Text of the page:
A number of other courts have addressed the issue of whether personal jurisdiction may be established over an out-of-state guaranty association. These courts are split as to whether personal jurisdiction may properly be maintained. Those that have decided that jurisdiction was constitutional have generally focused on the foreseeability to the guarantor that a covered claim might arise in the forum jurisdiction, when the insurers which they are guaranteeing insure risks in the forum state. Alternatively, the South Carolina Supreme Court relied on the idea that the guaranty association was the "alter-ego" of the insolvent insurance company. Bell v. Senn Trucking Co., 308 S.C. 364, 418 S.E.2d 310, 312 (1992). That court focused on specific statutory language in the Georgia statutes which states that the Georgia Pool is "deemed to be the insurer for such period with respect [to] and to the extent of the claims with all the rights, duties, and obligations of the insolvent insurer. . . ."
See Olivier v. Merritt Dredging Co., 979 F.2d 827, 832 (11th Cir. 1992), cert. denied sub nom. South Carolina Property and Casualty Ins. Guar. Ass'n v. Olivier, 507 U.S. 983, 113 S.Ct. 1577, 123 L.Ed.2d 145 (1993) and Louisiana Ins. Guar. Ass'n v. Olivier, 508 U.S. 910, 113 S.Ct. 2342, 124 L.Ed.2d 252 (1993).
Ga.Code. Ann. § 33-36-9 (1990) ( quoted in Bell, 418 S.E.2d at 312).
The courts which have found that jurisdiction would violate due process, on the other hand, state that jurisdiction over the guaranty association must be determined independently of the insurer. They note that the obligations of the guaranty association generally are not coextensive with those of the insurer because of limitations on the amount and type of claims which are covered. Thus, these courts conclude that the fund cannot be said to stand in the insurer's shoes, Pennsylvania Life Health Ins. Guar. Ass'n v. Superior Court, 22 Cal.App.4th 477, 27 Cal.Rptr.2d 507, 513 (1994), and that any obligation which arises in the forum state is solely a result of the guaranty association's statutory duty, rather than any action which it took in the forum state. Nor can the association be said to have derived an economic benefit from its connections with the forum state. Therefore there is no independent basis for establishing jurisdiction. See Pennsylvania Life, 27 Cal. Rptr.2d at 513. Finally, these courts also reason that these funds have an important social purpose which might be undermined if they are required to bear the expense of litigating in multiple jurisdictions. Id. at 515; Brewer, 602 So.2d at 1269.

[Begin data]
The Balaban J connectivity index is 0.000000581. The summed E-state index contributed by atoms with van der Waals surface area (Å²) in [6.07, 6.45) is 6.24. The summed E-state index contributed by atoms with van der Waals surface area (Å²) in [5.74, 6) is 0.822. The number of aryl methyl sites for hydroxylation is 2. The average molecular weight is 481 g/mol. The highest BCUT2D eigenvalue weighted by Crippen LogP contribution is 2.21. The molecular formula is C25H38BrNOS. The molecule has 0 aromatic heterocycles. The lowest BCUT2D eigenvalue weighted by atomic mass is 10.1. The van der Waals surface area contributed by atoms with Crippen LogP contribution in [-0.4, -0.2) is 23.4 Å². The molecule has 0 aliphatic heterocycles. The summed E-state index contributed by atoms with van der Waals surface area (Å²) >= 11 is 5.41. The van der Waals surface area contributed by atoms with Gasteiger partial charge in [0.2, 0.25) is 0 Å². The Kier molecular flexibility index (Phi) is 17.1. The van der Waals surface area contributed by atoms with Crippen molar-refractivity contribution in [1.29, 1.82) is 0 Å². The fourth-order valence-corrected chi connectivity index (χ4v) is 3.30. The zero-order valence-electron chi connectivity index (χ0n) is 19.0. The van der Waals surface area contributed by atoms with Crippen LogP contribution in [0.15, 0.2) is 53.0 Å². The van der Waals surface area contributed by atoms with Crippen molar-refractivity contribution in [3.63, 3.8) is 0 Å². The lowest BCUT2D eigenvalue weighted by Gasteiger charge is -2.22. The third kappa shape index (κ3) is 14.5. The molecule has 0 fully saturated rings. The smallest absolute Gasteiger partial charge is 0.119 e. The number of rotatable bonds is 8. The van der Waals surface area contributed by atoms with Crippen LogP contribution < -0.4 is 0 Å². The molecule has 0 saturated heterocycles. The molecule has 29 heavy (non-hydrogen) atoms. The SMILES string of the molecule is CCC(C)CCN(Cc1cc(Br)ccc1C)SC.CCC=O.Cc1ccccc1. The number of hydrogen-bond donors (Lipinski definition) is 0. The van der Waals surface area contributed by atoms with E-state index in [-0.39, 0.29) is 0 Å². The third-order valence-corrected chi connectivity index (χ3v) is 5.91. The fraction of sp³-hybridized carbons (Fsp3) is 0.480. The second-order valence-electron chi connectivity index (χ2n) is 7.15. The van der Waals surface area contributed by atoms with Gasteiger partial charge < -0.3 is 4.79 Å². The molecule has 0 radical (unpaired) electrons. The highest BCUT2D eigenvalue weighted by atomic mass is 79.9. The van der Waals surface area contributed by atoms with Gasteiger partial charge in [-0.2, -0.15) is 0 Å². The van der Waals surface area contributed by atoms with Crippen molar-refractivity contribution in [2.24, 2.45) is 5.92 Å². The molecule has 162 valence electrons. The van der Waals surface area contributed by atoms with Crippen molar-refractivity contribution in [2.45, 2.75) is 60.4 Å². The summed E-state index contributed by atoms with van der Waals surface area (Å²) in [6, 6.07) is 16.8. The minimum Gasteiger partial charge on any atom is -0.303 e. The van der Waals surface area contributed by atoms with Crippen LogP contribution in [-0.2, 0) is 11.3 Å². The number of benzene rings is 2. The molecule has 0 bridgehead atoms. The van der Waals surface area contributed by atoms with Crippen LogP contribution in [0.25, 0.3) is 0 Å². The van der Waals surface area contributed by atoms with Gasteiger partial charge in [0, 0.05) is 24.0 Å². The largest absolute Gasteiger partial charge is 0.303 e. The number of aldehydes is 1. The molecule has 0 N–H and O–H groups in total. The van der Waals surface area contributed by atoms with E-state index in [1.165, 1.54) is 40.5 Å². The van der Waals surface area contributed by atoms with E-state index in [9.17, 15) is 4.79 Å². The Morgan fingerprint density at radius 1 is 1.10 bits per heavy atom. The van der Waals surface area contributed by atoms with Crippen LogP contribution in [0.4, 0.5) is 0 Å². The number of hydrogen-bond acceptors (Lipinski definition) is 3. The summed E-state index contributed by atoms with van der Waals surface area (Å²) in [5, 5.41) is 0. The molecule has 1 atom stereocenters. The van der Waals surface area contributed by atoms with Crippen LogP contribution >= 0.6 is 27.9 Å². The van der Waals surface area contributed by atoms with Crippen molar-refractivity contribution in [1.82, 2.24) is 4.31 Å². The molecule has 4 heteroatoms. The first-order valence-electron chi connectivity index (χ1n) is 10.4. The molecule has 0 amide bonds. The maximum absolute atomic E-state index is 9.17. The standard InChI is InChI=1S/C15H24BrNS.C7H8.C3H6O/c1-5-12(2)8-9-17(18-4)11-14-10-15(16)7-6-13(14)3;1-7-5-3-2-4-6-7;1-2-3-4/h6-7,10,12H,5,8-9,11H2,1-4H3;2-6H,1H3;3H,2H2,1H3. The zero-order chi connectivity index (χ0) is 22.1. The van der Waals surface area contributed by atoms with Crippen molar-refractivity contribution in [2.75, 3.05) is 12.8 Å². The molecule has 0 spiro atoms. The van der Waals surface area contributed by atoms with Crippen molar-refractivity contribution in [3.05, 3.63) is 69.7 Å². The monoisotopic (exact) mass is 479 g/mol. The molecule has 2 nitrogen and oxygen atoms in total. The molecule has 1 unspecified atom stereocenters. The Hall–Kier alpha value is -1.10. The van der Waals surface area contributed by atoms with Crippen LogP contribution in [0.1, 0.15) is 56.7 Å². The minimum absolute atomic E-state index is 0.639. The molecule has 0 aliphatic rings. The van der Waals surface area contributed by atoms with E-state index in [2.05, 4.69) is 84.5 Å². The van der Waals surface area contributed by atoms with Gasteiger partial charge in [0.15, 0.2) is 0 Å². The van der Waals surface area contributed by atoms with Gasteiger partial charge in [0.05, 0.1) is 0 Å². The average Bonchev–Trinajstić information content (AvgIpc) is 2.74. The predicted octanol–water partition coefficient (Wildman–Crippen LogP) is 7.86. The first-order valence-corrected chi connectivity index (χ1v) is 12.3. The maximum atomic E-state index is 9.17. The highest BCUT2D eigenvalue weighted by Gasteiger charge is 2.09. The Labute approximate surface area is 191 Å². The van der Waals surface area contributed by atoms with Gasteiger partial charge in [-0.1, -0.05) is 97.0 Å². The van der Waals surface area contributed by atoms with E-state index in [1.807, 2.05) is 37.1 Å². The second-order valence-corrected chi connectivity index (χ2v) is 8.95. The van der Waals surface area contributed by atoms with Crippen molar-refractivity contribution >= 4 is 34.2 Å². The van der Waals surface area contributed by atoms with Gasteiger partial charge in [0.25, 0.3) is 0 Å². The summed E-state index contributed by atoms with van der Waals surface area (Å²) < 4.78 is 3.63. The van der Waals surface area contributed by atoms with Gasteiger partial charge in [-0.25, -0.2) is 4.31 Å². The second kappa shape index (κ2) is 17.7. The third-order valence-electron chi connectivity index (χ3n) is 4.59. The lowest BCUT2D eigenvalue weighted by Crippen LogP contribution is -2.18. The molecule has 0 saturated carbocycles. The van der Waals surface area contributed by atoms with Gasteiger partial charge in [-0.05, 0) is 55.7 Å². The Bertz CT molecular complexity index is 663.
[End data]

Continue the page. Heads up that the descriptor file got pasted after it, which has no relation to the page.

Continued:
See Georgia Insurers Insolvency Pool v. Brewer, 602 So.2d 1264, 1267 (Fla. 1992).
In ruling on this issue, the superior court determined that this case did not "require the type of close analysis other courts have had to perform." The superior court distinguished the present case because WIGA had taken numerous actions in Alaska with regard to the underlying action. The superior court explained:
WIGA wrote letters and telephoned Ramsey's attorney about her claim and the pending lawsuit; WIGA hired attorneys to defend the Ramsey claim and to represent the insureds; WIGA authorized offers of judgment to settle Ramsey's claim; WIGA maintained contact with the insureds attorneys and it advised the attorneys on aspects of the settlement negotiations; WIGA took part in the settlement conference, moved to intervene and stated its objections to the proposed settlement on the record. These contacts are not "minimum". WIGA came to this jurisdiction to defend a claim and it would be unreasonable to think that it would not be called back into court concerning the Ramsey judgment.
In contrast, in each of the other cases cited by the parties, the guaranty association raised the personal jurisdiction issue at the outset of their proceedings in the forum state.
WIGA responds to this line of reasoning by arguing that it was required by statute to engage in these activities and thus it did not undertake "deliberate and purposeful acts by which the defendant is considered to have availed itself of the forum state's law." WIGA cites Northpark Nat'l Bank v. Bankers Trust Co., 572 F. Supp. 520 (S.D.N.Y. 1983), where a federal court held that check clearing activities performed by the Federal Reserve Bank of Chicago for New York banks could not be used to establish personal jurisdiction in New York. Despite the fact that the FRBC derived more than $1.2 million in fees from performing this activity, it was statutorily required to perform this function, and the fees which were charged were intended solely to cover the costs of this service. The court therefore concluded that it was not the type of "affirmative and voluntary act" which was necessary to establish jurisdiction. Id. at 522-23. Similarly, in the present case, although the actions taken by WIGA in Alaska may have been sufficient quantitatively, WIGA argues that they are not of the character necessary to establish minimum contacts. WIGA was merely engaging in its statutory duty to defend the underlying suit brought by Ramsey, and it derived no economic benefit from its actions in the forum.